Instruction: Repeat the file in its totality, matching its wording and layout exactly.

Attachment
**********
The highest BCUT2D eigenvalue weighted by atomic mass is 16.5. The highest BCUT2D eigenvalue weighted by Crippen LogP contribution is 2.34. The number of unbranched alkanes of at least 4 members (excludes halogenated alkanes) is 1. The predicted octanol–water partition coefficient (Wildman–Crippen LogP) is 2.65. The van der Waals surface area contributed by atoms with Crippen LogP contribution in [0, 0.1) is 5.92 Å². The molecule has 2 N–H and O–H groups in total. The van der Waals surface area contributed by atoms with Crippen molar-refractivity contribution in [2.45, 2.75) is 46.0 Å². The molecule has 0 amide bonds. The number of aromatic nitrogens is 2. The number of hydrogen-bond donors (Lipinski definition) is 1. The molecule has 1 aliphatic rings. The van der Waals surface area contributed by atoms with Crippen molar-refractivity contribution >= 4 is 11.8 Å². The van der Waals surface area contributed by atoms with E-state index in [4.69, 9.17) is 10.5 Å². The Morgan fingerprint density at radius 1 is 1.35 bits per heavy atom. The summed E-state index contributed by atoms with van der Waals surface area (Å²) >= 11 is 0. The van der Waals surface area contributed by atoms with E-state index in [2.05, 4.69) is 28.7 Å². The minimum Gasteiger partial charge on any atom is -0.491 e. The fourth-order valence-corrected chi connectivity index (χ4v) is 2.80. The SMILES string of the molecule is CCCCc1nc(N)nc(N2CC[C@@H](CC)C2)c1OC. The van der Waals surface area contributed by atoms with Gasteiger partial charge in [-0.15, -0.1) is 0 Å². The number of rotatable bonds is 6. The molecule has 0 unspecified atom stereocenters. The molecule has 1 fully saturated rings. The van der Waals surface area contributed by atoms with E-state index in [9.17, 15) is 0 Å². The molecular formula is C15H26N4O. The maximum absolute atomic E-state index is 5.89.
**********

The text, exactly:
The highest BCUT2D eigenvalue weighted by atomic mass is 16.5. The highest BCUT2D eigenvalue weighted by Crippen LogP contribution is 2.34. The number of unbranched alkanes of at least 4 members (excludes halogenated alkanes) is 1. The predicted octanol–water partition coefficient (Wildman–Crippen LogP) is 2.65. The van der Waals surface area contributed by atoms with Crippen LogP contribution in [0, 0.1) is 5.92 Å². The molecule has 2 N–H and O–H groups in total. The van der Waals surface area contributed by atoms with Crippen molar-refractivity contribution in [2.45, 2.75) is 46.0 Å². The molecule has 0 amide bonds. The number of aromatic nitrogens is 2. The number of hydrogen-bond donors (Lipinski definition) is 1. The molecule has 1 aliphatic rings. The van der Waals surface area contributed by atoms with Crippen molar-refractivity contribution >= 4 is 11.8 Å². The van der Waals surface area contributed by atoms with E-state index in [4.69, 9.17) is 10.5 Å². The Morgan fingerprint density at radius 1 is 1.35 bits per heavy atom. The summed E-state index contributed by atoms with van der Waals surface area (Å²) >= 11 is 0. The van der Waals surface area contributed by atoms with E-state index in [2.05, 4.69) is 28.7 Å². The minimum Gasteiger partial charge on any atom is -0.491 e. The fourth-order valence-corrected chi connectivity index (χ4v) is 2.80. The SMILES string of the molecule is CCCCc1nc(N)nc(N2CC[C@@H](CC)C2)c1OC. The van der Waals surface area contributed by atoms with Gasteiger partial charge in [-0.15, -0.1) is 0 Å². The number of rotatable bonds is 6. The molecule has 0 unspecified atom stereocenters. The molecule has 1 fully saturated rings. The van der Waals surface area contributed by atoms with E-state index in [9.17, 15) is 0 Å². The molecular formula is C15H26N4O. The maximum absolute atomic E-state index is 5.89.